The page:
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Re: Question about differences between ethernet drivers and their start() routines
On Mon, Oct 15, 2012 at 02:20:58AM -0700, Brian Buhrow wrote:
> hello. In looking into an issue with a USB driver I'm working on
> based on the cdce(4) driver, I find I have a question. In drivers like
> usb/if_cdce.c, usb/if_kue.c, usb/if_rum.c, etc. the start() routine
> dequeues one mbuf, sends it on its way and calls it good.
> In drivers like pci/if_bge.c, pci/if_wm.c, ic/i82557.c, etc. the start()
> routine loops until all packets are dequeued.
> In my test driver, what I'm seeing is that if I do a large send which
> fills up the send buffers, the transfer stalls, but packets from other
> streams on the system still flow out of the interface.
> In looking at net/if.c, it looks like the enqueue() routine expects the
> start routine to drain the send queue, or at least to make a good effort to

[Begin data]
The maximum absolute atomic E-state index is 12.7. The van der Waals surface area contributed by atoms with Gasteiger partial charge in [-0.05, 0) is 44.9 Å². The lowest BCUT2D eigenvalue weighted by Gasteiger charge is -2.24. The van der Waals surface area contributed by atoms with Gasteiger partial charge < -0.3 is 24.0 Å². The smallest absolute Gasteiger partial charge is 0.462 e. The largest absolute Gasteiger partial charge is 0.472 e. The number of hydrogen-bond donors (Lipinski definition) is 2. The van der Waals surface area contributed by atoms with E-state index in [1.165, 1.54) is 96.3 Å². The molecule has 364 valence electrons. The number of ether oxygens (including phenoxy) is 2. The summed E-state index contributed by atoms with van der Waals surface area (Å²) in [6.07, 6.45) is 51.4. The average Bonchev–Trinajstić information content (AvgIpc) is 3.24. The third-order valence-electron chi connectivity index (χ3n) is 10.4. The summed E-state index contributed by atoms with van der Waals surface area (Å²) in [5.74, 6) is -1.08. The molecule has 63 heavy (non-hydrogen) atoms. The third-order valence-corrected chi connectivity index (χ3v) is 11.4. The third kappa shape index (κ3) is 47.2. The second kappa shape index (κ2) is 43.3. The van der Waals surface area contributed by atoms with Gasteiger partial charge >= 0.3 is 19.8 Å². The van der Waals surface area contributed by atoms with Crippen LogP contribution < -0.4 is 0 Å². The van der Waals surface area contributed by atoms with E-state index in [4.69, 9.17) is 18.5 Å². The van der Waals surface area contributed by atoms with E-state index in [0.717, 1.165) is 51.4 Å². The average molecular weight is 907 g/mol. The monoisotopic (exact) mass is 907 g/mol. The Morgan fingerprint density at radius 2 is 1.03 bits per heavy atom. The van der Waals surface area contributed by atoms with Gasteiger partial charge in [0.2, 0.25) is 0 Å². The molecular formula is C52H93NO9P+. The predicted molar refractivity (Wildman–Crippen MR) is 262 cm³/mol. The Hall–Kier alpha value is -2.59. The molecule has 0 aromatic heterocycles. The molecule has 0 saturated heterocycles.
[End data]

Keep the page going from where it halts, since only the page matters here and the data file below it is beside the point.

> drain it on each call.
> How is it that drivers that just pick one mbuf chain off the send queue
> when their start routines are called avoid the problem of having large tcp
> transfers stall in the middle of the transmission?
> I'm sure I'm missing some piece of knowledge here, as these drivers that
> apparently work were written years ago, and others surely would have
> this problem.
> Can anyone shed light on how transmissions that get stalled get kicked
> back to life and why it is that this difference in the behaviors of the
> drivers themselves don't cause problems?
in cdce(4) at last (I didn't look at others), cdce_start() is
called from cdce_txeof(), so when a packet has been sent to the adapter,
the next one in the queue is processed.
The difference with e.g. wm(4) is, I guess, hardware capabilities.
wm(4) has a transmit ring which you can fill with packets, the adaper
will read them via DMA and send them on its own. with cdce(4) you have to wait
for the adapter to have accepted the packet before sending the next.
Manuel Bouyer <bouyer%antioche.eu.org@localhost>
NetBSD: 26 ans d'experience feront toujours la difference
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